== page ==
The Chief Nursing Officer (CNO) and ACNO said hospital was unable to consistently meet payroll since a new CEO took over in May 2018.

That CNO said employees had their health insurance premiums withheld from their paychecks, but the hospital had not been paying premiums and staff were without coverage.

Staff planned to walk out next time they didn’t receive a timely paycheck, according to CNO.

The CEO told CMS he believed at that time the financial state of the hospital was “not that bad.”

The CEO said they changed billing companies in October 2018, and they did a terrible job and hospital’s collections had fallen off a cliff.

The hospital projected a loss of $644,748 between July 2018-June 2019.
Linen delivery was being cut back to once a month. Physicians told patients to bring medicine from home to be given while they were at the hospital.

CMS Tours the hospital

Inspectors found no functioning telemetry monitor in the emergency department nurses station (shows electrical activity of the heart).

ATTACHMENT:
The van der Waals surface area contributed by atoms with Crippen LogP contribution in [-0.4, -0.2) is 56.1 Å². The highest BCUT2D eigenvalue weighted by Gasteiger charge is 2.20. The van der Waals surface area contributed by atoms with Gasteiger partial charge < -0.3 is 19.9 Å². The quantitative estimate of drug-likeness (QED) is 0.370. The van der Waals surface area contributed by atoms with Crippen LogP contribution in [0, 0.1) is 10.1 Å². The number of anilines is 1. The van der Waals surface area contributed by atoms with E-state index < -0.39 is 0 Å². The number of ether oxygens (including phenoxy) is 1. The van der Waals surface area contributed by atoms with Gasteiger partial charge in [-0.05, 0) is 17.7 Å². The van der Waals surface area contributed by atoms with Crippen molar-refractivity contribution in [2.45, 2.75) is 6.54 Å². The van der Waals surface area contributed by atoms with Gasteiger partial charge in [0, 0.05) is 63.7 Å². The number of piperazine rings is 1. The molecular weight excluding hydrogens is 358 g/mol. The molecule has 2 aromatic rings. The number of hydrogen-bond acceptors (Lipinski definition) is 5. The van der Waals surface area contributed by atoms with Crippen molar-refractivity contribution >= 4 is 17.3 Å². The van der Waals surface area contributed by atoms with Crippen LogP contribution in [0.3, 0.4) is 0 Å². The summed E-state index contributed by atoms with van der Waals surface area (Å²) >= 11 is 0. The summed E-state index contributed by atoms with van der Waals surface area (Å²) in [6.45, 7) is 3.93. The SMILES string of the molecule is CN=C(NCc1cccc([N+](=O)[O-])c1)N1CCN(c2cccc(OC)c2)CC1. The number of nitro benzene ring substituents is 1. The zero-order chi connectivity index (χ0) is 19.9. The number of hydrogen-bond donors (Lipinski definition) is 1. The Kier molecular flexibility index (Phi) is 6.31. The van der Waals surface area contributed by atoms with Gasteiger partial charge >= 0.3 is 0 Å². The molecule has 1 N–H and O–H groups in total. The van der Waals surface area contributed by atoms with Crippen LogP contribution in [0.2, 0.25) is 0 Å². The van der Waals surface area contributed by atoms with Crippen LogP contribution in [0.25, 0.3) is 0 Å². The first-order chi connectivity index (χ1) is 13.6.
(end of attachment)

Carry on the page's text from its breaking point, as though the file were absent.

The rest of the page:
They found zero bio-hazard sharps containers in emergency department patient rooms and found functioning pulse oximeters in eight or nine emergency department rooms.

There were not enough adequate supplies to perform casting on fractured bones due to the entire supply of casting tape expired and appropriate sizes not available to treat various injuries.

In the surgical department, inspectors found disinfectant solutions currently being used to clean and disinfect surgical rooms and instruments, expired in 2018.

The Patient Stories

Patient 1:

  • Admitted for abdominal pain
  • Signed a consent form for a EGD, which looks at stomach and upper portion of small intestine
  • Hospital, according to report, attempted to perform colonoscopy, without patient’s consent

Patient 2:

  • Admitted for chest pain